Well, it’s because we couldn’t do anything. Patients were cared for as they died because we couldn’t treat them. It’s not till this century that we were able to introduce pharmaceuticals, antibiotics, imaging, I mean, x-rays, I mean, ultrasounds. Now, we’re talking about proton beams and gamma knives. And, you know, it sounds like a “Star Wars” convention. So, the understanding of the evolution of the technology and the foundation and then the growth, it really helps students grasp the trajectory. Now, we also have classes required in accounting and macroeconomics, comparatives with internationals. You know, as I mentioned, I grew up in Canada. And when we were in Canada, we loved to tease the Americans and say, “Oh, we get free health care.”
But if you’re a Canadian, you go, “This healthcare, I’m probably going to die before they see me.” So, we do comparatives of the international. And the regulatory, we have one class, the entire class is on the regulatory environment. We have an attorney, she’s phenomenal. She was part of the Dallas-Fort Worth Household Council and an executive with them for years, and she teaches the regulatory environment, pharmaceuticals, nutrition, you know, the list goes on and on. So, those are the foundationals.
Then we split off the specific sidewalks, like, we need better communication in health care. I mean, how many advertisements do you see on the TV about pharmaceuticals? And at the end it says, “Oh, and by the way, there is a possibility that this medicine will kill you, harm you, maim you, mutilate you,” and you’re there like, “Well…” So, one of the swim lanes that we’re focusing on is communications.
How do we communicate through social media, through interactive portals? You know, how do you capture? Then the other portal that we really see is the integration of technology. How do we help practitioners gather really relevant information to make wise decisions about the diagnosis? Not the treatment, but the determination of what the illness is. How many times do we have a misdiagnosis, right? We have a disease that we don’t quite know what it is, so we give it a general generic term, but we’re still not quite sure why it manifests itself in the way it does.
So, we teach our kids, you know, these are two big areas that opportunities will grow. That doesn’t even get into the space of the revenue cycle, or supply chain, or… I could go on, 3D printing. I mean, how about a hip replacement? And instead of having a hip that you have to order, in the OR, you have a 3D printer that builds an orthotic for you right there in the OR. I mean, OR just sound like has some exciting things.
Michael: Absolutely. You know, one of the many things that you’ve covered there, the whole aspect of communications and how hospitals and health care systems communicate with their patients in general. You know, we’ve had some different folks on the show, you know, Dr. Smith was one of the ones that I think about first kind of talking about how he interacts with patient. But I love this concept of moving that responsibility and moving that ability, in general, that capability beyond just the doctor. It’s not just the doctor that needs to be giving those public service announcements for lack of a better term because, you know, we do a lot of work within marketing and so a lot of the conversations that we have with practices are around, “Here’s how to communicate for the sake of attracting patient.” But that’s only a fraction of the communication that practices and hospitals need to be doing. There’s so much more that they need to be getting across.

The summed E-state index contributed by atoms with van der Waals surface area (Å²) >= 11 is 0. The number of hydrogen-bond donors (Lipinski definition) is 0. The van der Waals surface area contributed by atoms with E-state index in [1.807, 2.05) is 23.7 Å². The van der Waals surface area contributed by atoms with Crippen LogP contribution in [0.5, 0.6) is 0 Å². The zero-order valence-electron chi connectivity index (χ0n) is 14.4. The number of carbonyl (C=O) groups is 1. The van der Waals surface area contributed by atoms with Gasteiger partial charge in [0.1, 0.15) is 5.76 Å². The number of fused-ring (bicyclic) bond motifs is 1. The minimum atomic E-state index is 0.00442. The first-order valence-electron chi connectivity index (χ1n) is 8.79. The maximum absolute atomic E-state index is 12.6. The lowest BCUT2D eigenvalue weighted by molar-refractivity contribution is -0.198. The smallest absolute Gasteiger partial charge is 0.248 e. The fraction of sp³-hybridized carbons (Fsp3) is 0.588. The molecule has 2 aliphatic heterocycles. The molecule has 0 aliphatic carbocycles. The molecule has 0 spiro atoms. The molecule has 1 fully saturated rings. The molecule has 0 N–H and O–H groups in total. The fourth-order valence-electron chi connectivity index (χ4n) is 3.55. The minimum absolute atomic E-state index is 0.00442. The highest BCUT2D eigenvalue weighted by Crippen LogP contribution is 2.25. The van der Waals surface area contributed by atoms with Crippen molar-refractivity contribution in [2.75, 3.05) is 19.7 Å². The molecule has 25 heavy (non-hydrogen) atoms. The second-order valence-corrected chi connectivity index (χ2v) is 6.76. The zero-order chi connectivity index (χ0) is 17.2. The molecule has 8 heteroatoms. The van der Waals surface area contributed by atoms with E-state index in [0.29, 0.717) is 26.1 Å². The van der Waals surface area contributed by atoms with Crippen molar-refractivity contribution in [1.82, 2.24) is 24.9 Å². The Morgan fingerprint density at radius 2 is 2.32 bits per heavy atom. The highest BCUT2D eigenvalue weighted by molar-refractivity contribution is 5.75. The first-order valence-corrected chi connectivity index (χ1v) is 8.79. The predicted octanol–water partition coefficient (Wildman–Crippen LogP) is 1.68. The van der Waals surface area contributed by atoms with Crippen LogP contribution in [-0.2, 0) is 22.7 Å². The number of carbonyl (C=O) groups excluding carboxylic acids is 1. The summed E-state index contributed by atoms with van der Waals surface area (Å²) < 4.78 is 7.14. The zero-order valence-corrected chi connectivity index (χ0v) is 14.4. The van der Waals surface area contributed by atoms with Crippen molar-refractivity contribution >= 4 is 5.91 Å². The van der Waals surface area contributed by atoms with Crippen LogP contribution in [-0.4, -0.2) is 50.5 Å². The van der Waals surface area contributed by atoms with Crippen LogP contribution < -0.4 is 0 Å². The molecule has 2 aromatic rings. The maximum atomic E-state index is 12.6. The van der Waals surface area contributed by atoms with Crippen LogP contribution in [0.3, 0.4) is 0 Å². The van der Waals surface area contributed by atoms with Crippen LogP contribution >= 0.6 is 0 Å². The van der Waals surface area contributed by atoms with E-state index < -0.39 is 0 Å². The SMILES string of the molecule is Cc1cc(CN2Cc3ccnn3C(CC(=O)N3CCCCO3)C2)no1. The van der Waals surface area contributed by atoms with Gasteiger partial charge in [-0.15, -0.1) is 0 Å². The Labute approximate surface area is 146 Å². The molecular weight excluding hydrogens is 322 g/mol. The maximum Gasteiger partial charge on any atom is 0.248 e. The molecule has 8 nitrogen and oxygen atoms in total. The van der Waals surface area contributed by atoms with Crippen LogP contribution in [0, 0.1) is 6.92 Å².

Britt: So true. And the unintentional communication. You know, I was running a big 900-bed hospital in Dallas, Texas. And, you know, you’d walk down the hall and you just assume everyone knew how to get where they wanted to go. And you just assume that when a woman is diagnosed with a lump in her breast, that she’ll immediately know to contact an oncologist and that she’ll enter… Obviously, it’s so untrue. Communication is imperative. And to help people navigate through that experience, practitioners need to be much more attuned to that.
And it’s not just by word, it’s by virtually every touch point in their experience. So, they call it the patient experience. And, you know, the book talks about “get great people.” The book talks about “if you want to be attentive to this, you can have the best strategies in the world.” But if you have individuals that are disengaged, you just hired them from the DMV, they used to work as a fast food and you’ve tried to infusing them the sense of purpose and meaning, that’s a hard, hard challenge. So, build a great team, introduce innovative change, and lead the organization through that change.
Scott: Yeah, I couldn’t agree with you more. The idea that only the doctor, only the caregiver can provide information, I mean, it’s just not appropriate anymore. You talked about a patient who could have potentially breast cancer and just trying to figure out what to do next. Obviously, they need to communicate well with their doctor, their primary care provider, their oncologist, and there’s so many people along the way that can make that journey so much easier for everyone, of course, for the patient where it’s done…